Logo Phegea Butterflies in the Benelux
Frits Bink & Rosita Moenen 2015

Based on: Dagvlinders in de Benelux 2013
Revised and extended
Edited by Sylvain Cuvelier & Peter Russell

Vlaamse Vereniging voor Entomologie
VVE Werkgroep Dagvlinders

Flemish Entomological Society
VVE Workgroup Butterflies

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46. Cacyreus marshalli (Butler 1897) / Geranium bronze / Lycaenidae – Polyommatinae

NL: geraniumblauwtje / D: Pelargoniumbläuling / F: brun du pélargonium

Photographs: Frits Bink ©.

The sightings were from mid-July until mid-October. The species is recorded from Mediterranean and sub-Mediterranean climates in South-Africa and Europe, its required heat sum is 2000°d and the maximum 3300°d and winter survival is possible if the temperature remains above 8°C, which equates roughly to the conditions under which Pelargonium (its host-plant) can survive. In Europe the species is recorded from maritime climate, amplitude 5 to 9, and climate windows of 38 weeks and whole year open. In South-Africa it is a common species in the parks of the big cities where geraniums cultivars are planted. These may be the source of the strain of this butterfly adapted to use cultivated geranium species (Clark & Dickson 1971).

Around 1977 the species had been imported and it was already recognized by the Plant Protection Organization. The first butterfly was seen in Sussex, England in 1997.
Around 1990 the species became a pest in geranium nursery gardens on Majorca, where it was first seen in Europe, and ten years later it had spread around the whole western part of the Mediterranean up to southern France. It is very successful in finding nearly every geranium in the countryside and urban areas.

Ecological characteristics

Behaviour over time
Overwintering: young larva inside the soft stem of a Pelargonium.
oviposition starts after about 6-8 days when the body contains about 34 eggs, estimated production 3 times as much.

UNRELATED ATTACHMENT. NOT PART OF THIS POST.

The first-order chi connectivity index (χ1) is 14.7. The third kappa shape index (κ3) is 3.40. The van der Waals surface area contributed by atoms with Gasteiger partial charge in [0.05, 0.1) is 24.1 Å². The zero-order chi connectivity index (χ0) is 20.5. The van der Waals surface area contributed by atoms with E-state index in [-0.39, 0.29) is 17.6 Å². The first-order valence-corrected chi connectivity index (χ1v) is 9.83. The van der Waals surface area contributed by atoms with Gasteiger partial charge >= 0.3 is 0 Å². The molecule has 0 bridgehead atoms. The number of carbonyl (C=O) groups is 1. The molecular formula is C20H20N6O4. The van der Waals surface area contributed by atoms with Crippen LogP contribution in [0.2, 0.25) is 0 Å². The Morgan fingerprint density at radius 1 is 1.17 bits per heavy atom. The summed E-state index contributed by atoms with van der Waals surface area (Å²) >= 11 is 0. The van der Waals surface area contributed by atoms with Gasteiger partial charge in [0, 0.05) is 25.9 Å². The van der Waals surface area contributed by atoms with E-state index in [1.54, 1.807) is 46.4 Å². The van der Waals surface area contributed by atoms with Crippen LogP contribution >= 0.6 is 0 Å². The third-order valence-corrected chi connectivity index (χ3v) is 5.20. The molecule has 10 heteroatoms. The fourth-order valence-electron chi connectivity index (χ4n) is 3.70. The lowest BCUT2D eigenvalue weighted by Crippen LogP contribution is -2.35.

Larval feeding periods:
the whole year round, 3-4 weeks in summer, up to 13 weeks in winter.
4-5 in Mediterranean climate.
Spreading of risk:
its nomadic lifestyle and migration behaviour enables this tiny butterfly to live in unpredictable environments.
Life cycle:
egg 4-6 days; larva 22-33 days; pupa 9-13 days.
Life span of adult:
rather long, 3 weeks.

Photographs: Frits Bink ©.

Behaviour in space
From stay-at-home to migrant: nomad, spatial requirement in Mediterranean climate modest.
Finding a mate:
congregation of males and females in sheltered spots.
Orientation in the landscape:
in Europe both countryside and urban areas are utilised and nearly every Pelargonium in a border or window box will be found by ovipositing females in the coastal area of eastern Spain.
egg are laid on buds, young flower heads or leaves.

Threats from other organisms: the larva is hidden inside a flower or stem, the adult is very small, so danger by predators is probably very little.
Myrmecophily: none, larva lacks the myrmecophily organs and has only four larval stages (Clark & Dickson 1971: 60-61).
Threats from the environment:
the butterfly is active under hot and dry weather, so they can endure heat and drought but not cold.

Feeding habits
Adult: nectar of small flowers.
preferred food is the young fruit, in a flower head all parts are utilised, the larva is also able to develop fully on leaves. Small larva often bores into a young stem where it eats the flesh. (This is the reason that inspections of pot plants will often fail to discover the species).

Larval foodplants
Plant species: Geraniaceae: Pelargonium zonale, Pelargonium spp.

Observations in Alicante, Spain:
1 December 1997: larvae in all stages on potted geranium in the market of Altea, altitude 65 m.
9 April 2014: two larvae 8 mm in length on potted geranium on a balcony in Bemissa, altitude 90 m.
12 April 2014: oviposition at Camping Capblanc, 13 m, also damage seen on flower heads of the potted geraniums.

Table 46-1. Results of dissections

Table 46-2. Collection and observation localities

Collection and observation localities:
E, Albir, Capblanc 13 m, 38° 34’ 44”N – 0° 03’ 54”W; 4 February 2005, 12 April 2014.
E, Altea 65 m, 38° 35’ 56”N – 0° 03’ 05”W; 1 December 1997.
E, Bemissa 90 m, 38° 40’ 34”N – 00° 05’30”E; 7 April 20014.

Fig. 46-1. Cacyreus marshalli, designed phenogram from Benelux observations.

Fig. 46-2. Cacyreus marshalli, habitat characteristics.

Fig. 46-3. Cacyreus marshalli, climate matrix, heat-sums 2000-3300°d, January +8ºC.

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Contact Werkgroep Dagvlinders: Jurgen Couckuyt